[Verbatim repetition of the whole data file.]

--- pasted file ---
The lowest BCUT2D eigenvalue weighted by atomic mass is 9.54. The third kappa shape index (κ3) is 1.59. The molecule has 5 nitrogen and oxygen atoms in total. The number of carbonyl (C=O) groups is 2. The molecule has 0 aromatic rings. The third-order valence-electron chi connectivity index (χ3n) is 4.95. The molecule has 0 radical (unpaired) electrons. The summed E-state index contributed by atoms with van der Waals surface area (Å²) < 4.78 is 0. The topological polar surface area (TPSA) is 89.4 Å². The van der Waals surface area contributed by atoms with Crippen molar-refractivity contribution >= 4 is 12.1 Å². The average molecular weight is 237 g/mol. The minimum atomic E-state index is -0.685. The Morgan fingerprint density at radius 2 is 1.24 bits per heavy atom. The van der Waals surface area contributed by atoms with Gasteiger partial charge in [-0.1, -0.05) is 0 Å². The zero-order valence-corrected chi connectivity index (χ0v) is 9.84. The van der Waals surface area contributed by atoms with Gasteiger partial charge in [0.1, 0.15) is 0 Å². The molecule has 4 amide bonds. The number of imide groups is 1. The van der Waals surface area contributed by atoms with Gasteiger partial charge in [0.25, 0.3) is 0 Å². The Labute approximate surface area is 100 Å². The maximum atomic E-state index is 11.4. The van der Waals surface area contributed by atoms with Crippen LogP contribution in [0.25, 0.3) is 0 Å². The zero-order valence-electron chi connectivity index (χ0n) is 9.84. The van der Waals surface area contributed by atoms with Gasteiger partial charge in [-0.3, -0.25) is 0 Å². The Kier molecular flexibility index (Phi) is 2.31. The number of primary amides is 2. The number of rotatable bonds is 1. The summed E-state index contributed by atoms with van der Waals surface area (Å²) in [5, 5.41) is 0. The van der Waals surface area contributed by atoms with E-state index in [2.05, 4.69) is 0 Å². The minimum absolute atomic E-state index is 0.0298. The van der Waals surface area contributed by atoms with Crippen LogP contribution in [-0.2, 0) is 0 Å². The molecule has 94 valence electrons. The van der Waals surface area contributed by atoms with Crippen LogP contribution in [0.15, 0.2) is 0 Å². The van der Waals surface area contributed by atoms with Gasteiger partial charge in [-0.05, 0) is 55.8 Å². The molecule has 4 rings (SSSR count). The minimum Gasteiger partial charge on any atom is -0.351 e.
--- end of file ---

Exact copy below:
The lowest BCUT2D eigenvalue weighted by atomic mass is 9.54. The third kappa shape index (κ3) is 1.59. The molecule has 5 nitrogen and oxygen atoms in total. The number of carbonyl (C=O) groups is 2. The molecule has 0 aromatic rings. The third-order valence-electron chi connectivity index (χ3n) is 4.95. The molecule has 0 radical (unpaired) electrons. The summed E-state index contributed by atoms with van der Waals surface area (Å²) < 4.78 is 0. The topological polar surface area (TPSA) is 89.4 Å². The van der Waals surface area contributed by atoms with Crippen molar-refractivity contribution >= 4 is 12.1 Å². The average molecular weight is 237 g/mol. The minimum atomic E-state index is -0.685. The Morgan fingerprint density at radius 2 is 1.24 bits per heavy atom. The van der Waals surface area contributed by atoms with Gasteiger partial charge in [-0.1, -0.05) is 0 Å². The zero-order valence-corrected chi connectivity index (χ0v) is 9.84. The van der Waals surface area contributed by atoms with Gasteiger partial charge in [0.1, 0.15) is 0 Å². The molecule has 4 amide bonds. The number of imide groups is 1. The van der Waals surface area contributed by atoms with Gasteiger partial charge in [0.25, 0.3) is 0 Å². The Labute approximate surface area is 100 Å². The maximum atomic E-state index is 11.4. The van der Waals surface area contributed by atoms with Crippen LogP contribution in [0.25, 0.3) is 0 Å². The zero-order valence-electron chi connectivity index (χ0n) is 9.84. The van der Waals surface area contributed by atoms with Gasteiger partial charge in [-0.3, -0.25) is 0 Å². The Kier molecular flexibility index (Phi) is 2.31. The number of primary amides is 2. The number of rotatable bonds is 1. The summed E-state index contributed by atoms with van der Waals surface area (Å²) in [5, 5.41) is 0. The van der Waals surface area contributed by atoms with E-state index in [2.05, 4.69) is 0 Å². The minimum absolute atomic E-state index is 0.0298. The van der Waals surface area contributed by atoms with Crippen LogP contribution in [-0.2, 0) is 0 Å². The molecule has 94 valence electrons. The van der Waals surface area contributed by atoms with Crippen LogP contribution in [0.15, 0.2) is 0 Å². The van der Waals surface area contributed by atoms with Gasteiger partial charge in [-0.05, 0) is 55.8 Å². The molecule has 4 rings (SSSR count). The minimum Gasteiger partial charge on any atom is -0.351 e.